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LaVerne Andrews 1911-1967

Country : Minneapolis, MN
Profession : Singer
Date of birth : 1911-07-06
Date of death : 1967-05-08
Cause of Death : Unspecified

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LaVerne Andrews (6 Jul, 1911 – 8 May, 1967)born in Minneapolis, MN.


Patty, the youngest and the lead singer of the group, was only seven when the group was formed, and just twelve years old when they won first prize at a talent contest at the local Orpheum Theatre in Minneapolis, where LaVerne played piano accompaniment for the silent film showings in exchange for free dancing lessons for herself and her sisters. Once the sisters found fame and settled in California, their parents lived with them in a Brentwood estate until their deaths, and several cousins from Minnesota followed them west. The sisters returned to Minneapolis at least once a year to visit family and friends and/or perform.

They started their career as imitators of an earlier successful singing group, the Boswell Sisters. After singing with various dance bands and touring in vaudeville with the likes of comic bandleader Larry Rich, also known as Dick Rich (Dick Rich was actually one of Larry's younger brothers), Ted Mack, and Leon Belasco, they first came to national attention with their recordings and radio broadcasts in 1937, most notably via their major Decca record hit, Bei Mir Bist Du Schöen (translation: To me, you are beautiful), originally a Yiddish tune, the lyrics of which Sammy Cahn had translated to English and which the girls harmonized to perfection. It sold a million copies, making them the first female vocal group to achieve a Gold Record award. They followed this success with a string of best-selling records over the next two years and they became a household name by 1940.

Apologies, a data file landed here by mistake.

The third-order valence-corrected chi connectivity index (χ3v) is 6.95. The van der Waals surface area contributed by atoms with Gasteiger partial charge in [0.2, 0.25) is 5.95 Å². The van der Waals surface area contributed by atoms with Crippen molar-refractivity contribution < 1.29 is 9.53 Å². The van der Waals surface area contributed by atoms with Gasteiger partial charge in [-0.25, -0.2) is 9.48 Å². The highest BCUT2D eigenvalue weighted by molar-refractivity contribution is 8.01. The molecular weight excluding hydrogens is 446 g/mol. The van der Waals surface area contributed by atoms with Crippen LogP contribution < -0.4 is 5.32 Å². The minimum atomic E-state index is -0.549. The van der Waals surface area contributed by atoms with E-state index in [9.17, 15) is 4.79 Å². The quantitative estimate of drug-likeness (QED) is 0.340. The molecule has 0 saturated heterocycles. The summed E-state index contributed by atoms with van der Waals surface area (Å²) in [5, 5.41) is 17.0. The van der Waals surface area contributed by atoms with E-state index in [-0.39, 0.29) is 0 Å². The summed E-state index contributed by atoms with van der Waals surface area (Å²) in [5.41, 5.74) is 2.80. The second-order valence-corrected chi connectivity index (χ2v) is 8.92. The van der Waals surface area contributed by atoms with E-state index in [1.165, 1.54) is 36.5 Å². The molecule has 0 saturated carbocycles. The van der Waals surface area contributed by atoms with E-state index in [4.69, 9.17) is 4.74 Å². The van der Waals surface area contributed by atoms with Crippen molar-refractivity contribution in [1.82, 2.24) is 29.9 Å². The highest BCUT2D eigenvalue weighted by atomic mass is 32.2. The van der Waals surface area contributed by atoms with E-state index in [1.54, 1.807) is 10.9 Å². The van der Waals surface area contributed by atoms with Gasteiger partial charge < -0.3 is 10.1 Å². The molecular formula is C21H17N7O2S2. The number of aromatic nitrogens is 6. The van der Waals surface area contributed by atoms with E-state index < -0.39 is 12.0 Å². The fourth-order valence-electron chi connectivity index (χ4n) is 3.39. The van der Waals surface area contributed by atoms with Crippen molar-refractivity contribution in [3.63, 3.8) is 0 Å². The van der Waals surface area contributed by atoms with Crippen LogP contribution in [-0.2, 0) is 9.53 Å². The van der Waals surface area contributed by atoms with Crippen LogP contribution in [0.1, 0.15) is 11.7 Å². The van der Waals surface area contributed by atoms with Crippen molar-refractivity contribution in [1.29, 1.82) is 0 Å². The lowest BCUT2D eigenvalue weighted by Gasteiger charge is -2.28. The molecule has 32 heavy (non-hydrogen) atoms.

Record setting hits

The Andrews Sisters became the best-selling female vocal group in the history of popular music, setting records that remain unsurpassed to this day:

  • between 75-100 million records sold from a little over 600 recorded tunes
  • 113 charted Billboard hits, 46 reaching Top 10 status (more than Elvis Presley or the Beatles)
  • 17 Hollywood films (more than any other singing group in motion picture history)
  • record-breaking theater and cabaret runs all across America and Europe;
  • countless appearances on radio shows from 1935 to 1960 (including their own)